Almost 1 in 5 Stay-At-Home Parents Are Dads

It’s interesting to see the trends and changes in the share of stay-at-home parents over the years. According to a Pew Research Center analysis of U.S. Census Bureau data, the share of parents in the United States who are not employed for pay has remained fairly stable in the last five years. In 2021, 18% of parents didn’t work for pay, which was unchanged from 2016. However, there are differences in the share of stay-at-home parents between men and women, with 26% of mothers and 7% of fathers choosing to stay at home.

Looking at the data from 1989 to 2021, it’s clear that the share of stay-at-home parents has fluctuated, rising during periods of higher unemployment. Interestingly, while the share of mothers who were not employed for pay decreased slightly from 28% to 26% during this period, the share of fathers who were not working increased from 4% to 7%. These diverging trends have resulted in an increase in the proportion of stay-at-home dads, from 11% in 1989 to 18% in 2021.

When it comes to the reasons why parents choose to stay at home, there are differences between mothers and fathers. In 2021, the majority of stay-at-home moms (79%) cited taking care of the home or family as the reason for not working, while smaller shares mentioned being ill or disabled, unable to find work, retired, or being students. On the other hand, stay-at-home dads had more varied reasons for not working, with 23% staying home to care for the home or family, followed by reasons such as illness or disability, retirement, inability to find work, and going to school.

In terms of demographics, stay-at-home dads differ from dads who work for pay. Stay-at-home dads are less likely to have completed at least a bachelor’s degree, with only 22% having this level of education compared to 42% of working dads. Additionally, stay-at-home dads tend to be more economically disadvantaged, with 40% living in poverty compared to only 5% of dads who work for pay. Stay-at-home dads also tend to be older, with 46% being aged 45 or older, compared to 35% of working dads.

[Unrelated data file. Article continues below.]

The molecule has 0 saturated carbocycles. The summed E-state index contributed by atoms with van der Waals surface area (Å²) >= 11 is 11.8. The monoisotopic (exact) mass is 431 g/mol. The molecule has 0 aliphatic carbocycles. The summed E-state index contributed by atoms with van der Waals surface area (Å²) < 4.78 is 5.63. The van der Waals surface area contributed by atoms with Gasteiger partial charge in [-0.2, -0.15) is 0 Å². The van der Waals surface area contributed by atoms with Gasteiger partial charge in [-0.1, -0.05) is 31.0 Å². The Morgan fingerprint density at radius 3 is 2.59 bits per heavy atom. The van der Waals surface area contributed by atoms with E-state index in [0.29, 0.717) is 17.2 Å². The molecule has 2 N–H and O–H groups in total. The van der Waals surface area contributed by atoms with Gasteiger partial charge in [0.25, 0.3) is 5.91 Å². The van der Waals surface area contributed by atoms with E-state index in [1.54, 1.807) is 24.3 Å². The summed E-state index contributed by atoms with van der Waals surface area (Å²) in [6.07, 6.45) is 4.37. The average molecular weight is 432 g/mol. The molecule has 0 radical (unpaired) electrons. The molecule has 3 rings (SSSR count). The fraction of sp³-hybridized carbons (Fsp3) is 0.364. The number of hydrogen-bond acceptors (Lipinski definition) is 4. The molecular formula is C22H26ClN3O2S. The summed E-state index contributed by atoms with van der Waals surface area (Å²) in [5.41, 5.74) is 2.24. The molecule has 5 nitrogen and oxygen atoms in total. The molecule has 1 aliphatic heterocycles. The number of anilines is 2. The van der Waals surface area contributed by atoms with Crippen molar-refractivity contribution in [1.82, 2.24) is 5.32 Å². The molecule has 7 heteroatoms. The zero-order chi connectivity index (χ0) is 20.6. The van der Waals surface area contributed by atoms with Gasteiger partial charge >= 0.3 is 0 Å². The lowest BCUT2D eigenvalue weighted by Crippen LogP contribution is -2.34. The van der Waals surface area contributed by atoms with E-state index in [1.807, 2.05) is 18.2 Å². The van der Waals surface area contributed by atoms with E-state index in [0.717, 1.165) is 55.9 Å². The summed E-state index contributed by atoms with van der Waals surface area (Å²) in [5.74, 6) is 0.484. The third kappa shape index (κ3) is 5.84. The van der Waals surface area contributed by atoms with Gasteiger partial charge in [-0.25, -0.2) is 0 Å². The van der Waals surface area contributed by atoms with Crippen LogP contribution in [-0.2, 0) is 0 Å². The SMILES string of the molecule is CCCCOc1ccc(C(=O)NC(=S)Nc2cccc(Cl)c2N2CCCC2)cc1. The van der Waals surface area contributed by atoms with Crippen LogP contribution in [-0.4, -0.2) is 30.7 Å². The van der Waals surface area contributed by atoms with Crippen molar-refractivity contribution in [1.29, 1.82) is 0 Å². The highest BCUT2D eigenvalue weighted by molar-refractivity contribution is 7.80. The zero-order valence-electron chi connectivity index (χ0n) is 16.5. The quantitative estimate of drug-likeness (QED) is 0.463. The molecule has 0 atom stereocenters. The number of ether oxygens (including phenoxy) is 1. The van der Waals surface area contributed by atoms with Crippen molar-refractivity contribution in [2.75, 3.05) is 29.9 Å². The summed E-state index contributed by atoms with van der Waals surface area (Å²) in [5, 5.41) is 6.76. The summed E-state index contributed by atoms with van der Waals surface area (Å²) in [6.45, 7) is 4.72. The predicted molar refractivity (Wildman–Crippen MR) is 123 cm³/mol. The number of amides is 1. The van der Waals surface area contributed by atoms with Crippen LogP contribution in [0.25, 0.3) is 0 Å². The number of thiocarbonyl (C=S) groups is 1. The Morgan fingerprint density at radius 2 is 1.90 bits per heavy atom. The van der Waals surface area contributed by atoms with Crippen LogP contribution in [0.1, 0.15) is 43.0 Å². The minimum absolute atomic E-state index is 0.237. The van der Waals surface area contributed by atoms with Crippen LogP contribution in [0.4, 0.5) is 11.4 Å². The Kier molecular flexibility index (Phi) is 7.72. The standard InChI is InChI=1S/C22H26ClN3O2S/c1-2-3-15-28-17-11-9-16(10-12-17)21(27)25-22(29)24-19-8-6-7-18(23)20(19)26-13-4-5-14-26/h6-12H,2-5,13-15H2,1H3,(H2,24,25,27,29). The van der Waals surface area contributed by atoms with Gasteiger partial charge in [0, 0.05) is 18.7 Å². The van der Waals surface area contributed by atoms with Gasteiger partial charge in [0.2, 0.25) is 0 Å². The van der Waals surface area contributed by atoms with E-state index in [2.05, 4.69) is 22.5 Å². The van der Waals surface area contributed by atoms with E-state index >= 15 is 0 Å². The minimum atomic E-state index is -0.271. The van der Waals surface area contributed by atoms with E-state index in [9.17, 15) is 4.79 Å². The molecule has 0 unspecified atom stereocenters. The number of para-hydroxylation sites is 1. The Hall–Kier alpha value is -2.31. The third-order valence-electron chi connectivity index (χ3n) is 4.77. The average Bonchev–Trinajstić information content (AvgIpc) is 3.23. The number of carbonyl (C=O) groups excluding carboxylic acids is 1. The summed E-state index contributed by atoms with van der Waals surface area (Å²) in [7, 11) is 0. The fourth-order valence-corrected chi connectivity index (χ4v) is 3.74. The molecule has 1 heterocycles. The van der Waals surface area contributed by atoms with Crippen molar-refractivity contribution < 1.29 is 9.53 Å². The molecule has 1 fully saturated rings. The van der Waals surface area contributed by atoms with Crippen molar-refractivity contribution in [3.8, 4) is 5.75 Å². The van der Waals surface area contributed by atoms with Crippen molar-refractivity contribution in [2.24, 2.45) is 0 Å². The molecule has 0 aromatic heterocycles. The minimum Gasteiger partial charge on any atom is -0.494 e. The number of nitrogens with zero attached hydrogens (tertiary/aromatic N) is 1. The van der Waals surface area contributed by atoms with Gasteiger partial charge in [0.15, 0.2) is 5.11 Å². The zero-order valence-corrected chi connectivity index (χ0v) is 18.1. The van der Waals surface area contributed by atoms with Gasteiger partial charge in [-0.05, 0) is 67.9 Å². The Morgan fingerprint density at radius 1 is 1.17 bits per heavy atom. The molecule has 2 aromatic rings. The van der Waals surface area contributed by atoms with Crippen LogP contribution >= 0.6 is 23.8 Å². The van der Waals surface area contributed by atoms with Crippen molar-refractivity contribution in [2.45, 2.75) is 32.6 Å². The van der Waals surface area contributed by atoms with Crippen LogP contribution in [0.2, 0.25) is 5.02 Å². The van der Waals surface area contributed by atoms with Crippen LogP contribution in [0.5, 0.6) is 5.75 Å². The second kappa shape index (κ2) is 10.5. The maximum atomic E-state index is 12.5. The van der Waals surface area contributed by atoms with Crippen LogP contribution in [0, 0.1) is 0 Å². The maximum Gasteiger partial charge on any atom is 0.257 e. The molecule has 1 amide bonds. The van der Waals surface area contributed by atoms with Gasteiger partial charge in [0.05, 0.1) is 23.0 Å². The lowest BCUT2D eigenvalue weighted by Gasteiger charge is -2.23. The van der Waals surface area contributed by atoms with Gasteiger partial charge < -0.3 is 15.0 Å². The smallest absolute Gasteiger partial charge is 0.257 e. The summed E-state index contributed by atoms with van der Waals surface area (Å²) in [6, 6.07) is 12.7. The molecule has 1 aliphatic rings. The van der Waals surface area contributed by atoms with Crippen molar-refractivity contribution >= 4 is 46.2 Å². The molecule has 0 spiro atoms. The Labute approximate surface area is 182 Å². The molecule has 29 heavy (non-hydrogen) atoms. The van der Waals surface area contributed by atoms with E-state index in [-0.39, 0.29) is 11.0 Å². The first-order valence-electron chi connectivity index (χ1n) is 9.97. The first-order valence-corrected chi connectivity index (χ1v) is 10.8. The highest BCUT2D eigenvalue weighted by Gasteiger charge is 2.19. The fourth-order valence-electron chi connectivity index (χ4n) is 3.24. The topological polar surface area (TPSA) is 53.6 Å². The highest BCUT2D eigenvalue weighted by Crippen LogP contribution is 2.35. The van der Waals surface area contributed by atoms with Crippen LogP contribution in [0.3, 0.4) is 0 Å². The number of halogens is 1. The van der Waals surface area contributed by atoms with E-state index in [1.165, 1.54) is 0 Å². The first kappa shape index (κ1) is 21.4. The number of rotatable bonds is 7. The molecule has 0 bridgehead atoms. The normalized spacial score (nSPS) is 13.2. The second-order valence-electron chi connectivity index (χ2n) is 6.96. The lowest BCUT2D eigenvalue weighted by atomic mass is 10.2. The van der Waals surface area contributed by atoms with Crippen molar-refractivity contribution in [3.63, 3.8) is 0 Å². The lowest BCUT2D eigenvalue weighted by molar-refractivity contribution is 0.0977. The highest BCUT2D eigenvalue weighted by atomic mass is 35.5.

Lastly, when it comes to race and ethnicity, stay-at-home dads are a more diverse group compared to working dads. Non-Hispanic White fathers make up half of stay-at-home dads but 60% of dads who work for pay. Non-Hispanic Black fathers have a larger share among stay-at-home dads (18%) compared to working dads (9%), while Hispanic fathers represent 21% of both groups, and non-Hispanic Asian fathers account for 7% of stay-at-home dads and 8% of working dads. It’s also worth noting that a majority of stay-at-home dads (68%) and dads who work for pay (85%) are married.

These trends highlight the various factors influencing parents’ decisions to stay at home or work outside the home, as well as the differences between stay-at-home dads and moms, and the implications for their education, economic status, and demographic characteristics.

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